Salmon Life Cycle

teaching toolsalmon song

No matter the age of kids you are working with, “The Salmon Song” is a great way to remember all of the life stages. Click on the lyrics on the right and you’ll be re-directed to a printout page of the lyrics and movements for this catchy song.

 Video 2 shows the song being sung by a group of students too!

Pacific salmon begin their lives in freshwater as a fertilized egg, then change and develop the ability to live in saltwater, where they will mature.  They then return to freshwater streams as adult fish to reproduce and die.  Their ability to migrate from freshwater to salt water in order to feed and grow make them anadromous.  

For a more indepth discussion on the miracle of this cycle, check out Video 1 and Video 4 in our video series for fish. 


We will start with the spawner.

When the female adult returns from the ocean to freshwater, her eggs begin to ripen, and when ready she will dig a redd in the gravel with her tail.  Where she chooses to deposit her eggs will depend on several factors: clean and well oxygenated water, constant cold water temperature, the correct velocity and depth of water, and the correct size and depth of gravel.  During this time, male salmon are fighting for breeding rights.  The winning male will wait nearby and after the female has deposited her eggs into the red, the male will fertilize them with milt. The female will the cover her eggs with gravel, and move to another spot to deposit more eggs.  This process is called spawning.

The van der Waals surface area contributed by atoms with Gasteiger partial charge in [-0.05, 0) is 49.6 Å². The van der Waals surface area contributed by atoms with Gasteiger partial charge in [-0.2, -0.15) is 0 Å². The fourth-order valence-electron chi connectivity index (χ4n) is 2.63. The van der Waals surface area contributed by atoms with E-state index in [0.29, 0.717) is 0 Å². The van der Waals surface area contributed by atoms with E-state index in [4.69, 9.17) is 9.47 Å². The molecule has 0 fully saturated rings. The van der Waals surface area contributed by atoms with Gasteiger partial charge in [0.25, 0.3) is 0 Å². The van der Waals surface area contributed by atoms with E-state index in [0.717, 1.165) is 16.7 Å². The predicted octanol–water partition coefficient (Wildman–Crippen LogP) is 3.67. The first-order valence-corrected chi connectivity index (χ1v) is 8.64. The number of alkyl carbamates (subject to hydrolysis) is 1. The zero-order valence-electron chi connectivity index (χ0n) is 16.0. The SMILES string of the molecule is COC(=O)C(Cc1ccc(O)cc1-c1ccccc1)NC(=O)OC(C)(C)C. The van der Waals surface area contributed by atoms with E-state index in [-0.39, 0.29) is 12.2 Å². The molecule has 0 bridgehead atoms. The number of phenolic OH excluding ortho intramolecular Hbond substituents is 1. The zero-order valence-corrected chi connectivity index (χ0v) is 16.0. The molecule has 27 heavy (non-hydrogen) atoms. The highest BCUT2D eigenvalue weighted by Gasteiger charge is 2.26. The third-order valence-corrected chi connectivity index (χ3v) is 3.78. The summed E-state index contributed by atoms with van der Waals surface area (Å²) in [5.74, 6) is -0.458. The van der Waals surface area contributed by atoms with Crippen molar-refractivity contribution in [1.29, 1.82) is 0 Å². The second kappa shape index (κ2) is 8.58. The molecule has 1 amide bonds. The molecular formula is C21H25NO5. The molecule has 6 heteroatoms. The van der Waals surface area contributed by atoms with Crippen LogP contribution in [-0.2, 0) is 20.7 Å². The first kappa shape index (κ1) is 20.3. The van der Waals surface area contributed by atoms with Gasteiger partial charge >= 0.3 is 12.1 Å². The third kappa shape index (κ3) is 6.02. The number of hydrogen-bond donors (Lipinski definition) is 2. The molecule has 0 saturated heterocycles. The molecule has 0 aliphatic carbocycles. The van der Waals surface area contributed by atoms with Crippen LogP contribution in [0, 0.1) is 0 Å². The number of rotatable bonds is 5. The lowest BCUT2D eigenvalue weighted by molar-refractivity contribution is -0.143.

After the eggs have time to develop, the young salmon will break through the egg’s shell  - they will still have a yolk sac attached to their abdomen, and it is at this stage when they are called alevin.  The alevins use the yolk sac for food, and depend on the gravel for protection.

chart for life cycle

Once they have used up their yolk sac, they are referred to as fry, and they will come out of the gravel bed.  Depending on the species, they will look for different kinds of habitat to grow in.

Also dependent on the species of salmon, the fry will spend varying amounts of time in fresh water before they become smolts (Chart to the right)  At this point, they will swim up into the surface currents, which helps them migrate downstream to saltwater estuaries at the mouth of the river where they hatched.  

It is in the estuary that smolts undergo several internal and external changes that will allow them to thrive in the ocean as adults. 

Depending on the species, smolt will spend varying amounts of time feeding and growing in the ocean.  After this time, they are drawn back to spawn in the streams where they were hatched.

Ready to learn more about the different salmon species found in the Kuskokwim